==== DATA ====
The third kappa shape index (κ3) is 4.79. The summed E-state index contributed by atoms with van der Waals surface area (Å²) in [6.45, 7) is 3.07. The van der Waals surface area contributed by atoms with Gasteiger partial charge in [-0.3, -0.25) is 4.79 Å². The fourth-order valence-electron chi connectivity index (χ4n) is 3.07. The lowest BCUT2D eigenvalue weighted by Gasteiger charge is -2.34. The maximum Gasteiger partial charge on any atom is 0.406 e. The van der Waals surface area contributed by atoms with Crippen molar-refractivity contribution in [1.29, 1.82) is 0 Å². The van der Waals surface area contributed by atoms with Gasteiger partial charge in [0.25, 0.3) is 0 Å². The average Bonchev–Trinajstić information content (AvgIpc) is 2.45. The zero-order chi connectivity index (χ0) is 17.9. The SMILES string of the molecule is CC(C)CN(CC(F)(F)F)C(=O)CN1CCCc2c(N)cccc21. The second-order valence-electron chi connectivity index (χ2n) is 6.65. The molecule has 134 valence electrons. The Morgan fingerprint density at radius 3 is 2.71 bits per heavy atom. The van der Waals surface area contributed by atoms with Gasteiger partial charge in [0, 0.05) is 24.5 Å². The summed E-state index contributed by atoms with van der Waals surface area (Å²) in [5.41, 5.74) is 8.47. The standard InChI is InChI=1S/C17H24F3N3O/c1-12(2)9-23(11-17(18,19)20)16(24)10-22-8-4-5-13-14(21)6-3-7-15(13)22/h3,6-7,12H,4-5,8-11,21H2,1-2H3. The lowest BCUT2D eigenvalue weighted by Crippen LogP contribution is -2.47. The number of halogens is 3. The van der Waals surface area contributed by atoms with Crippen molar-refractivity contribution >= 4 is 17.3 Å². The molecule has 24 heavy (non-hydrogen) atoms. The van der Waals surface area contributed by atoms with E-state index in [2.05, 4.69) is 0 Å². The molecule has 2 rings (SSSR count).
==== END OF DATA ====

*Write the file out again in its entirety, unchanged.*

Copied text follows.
The third kappa shape index (κ3) is 4.79. The summed E-state index contributed by atoms with van der Waals surface area (Å²) in [6.45, 7) is 3.07. The van der Waals surface area contributed by atoms with Gasteiger partial charge in [-0.3, -0.25) is 4.79 Å². The fourth-order valence-electron chi connectivity index (χ4n) is 3.07. The lowest BCUT2D eigenvalue weighted by Gasteiger charge is -2.34. The maximum Gasteiger partial charge on any atom is 0.406 e. The van der Waals surface area contributed by atoms with Crippen molar-refractivity contribution in [1.29, 1.82) is 0 Å². The van der Waals surface area contributed by atoms with Gasteiger partial charge in [0.25, 0.3) is 0 Å². The average Bonchev–Trinajstić information content (AvgIpc) is 2.45. The zero-order chi connectivity index (χ0) is 17.9. The SMILES string of the molecule is CC(C)CN(CC(F)(F)F)C(=O)CN1CCCc2c(N)cccc21. The second-order valence-electron chi connectivity index (χ2n) is 6.65. The molecule has 134 valence electrons. The Morgan fingerprint density at radius 3 is 2.71 bits per heavy atom. The van der Waals surface area contributed by atoms with Gasteiger partial charge in [0, 0.05) is 24.5 Å². The summed E-state index contributed by atoms with van der Waals surface area (Å²) in [5.41, 5.74) is 8.47. The standard InChI is InChI=1S/C17H24F3N3O/c1-12(2)9-23(11-17(18,19)20)16(24)10-22-8-4-5-13-14(21)6-3-7-15(13)22/h3,6-7,12H,4-5,8-11,21H2,1-2H3. The lowest BCUT2D eigenvalue weighted by Crippen LogP contribution is -2.47. The number of halogens is 3. The van der Waals surface area contributed by atoms with Crippen molar-refractivity contribution >= 4 is 17.3 Å². The molecule has 24 heavy (non-hydrogen) atoms. The van der Waals surface area contributed by atoms with E-state index in [2.05, 4.69) is 0 Å². The molecule has 2 rings (SSSR count).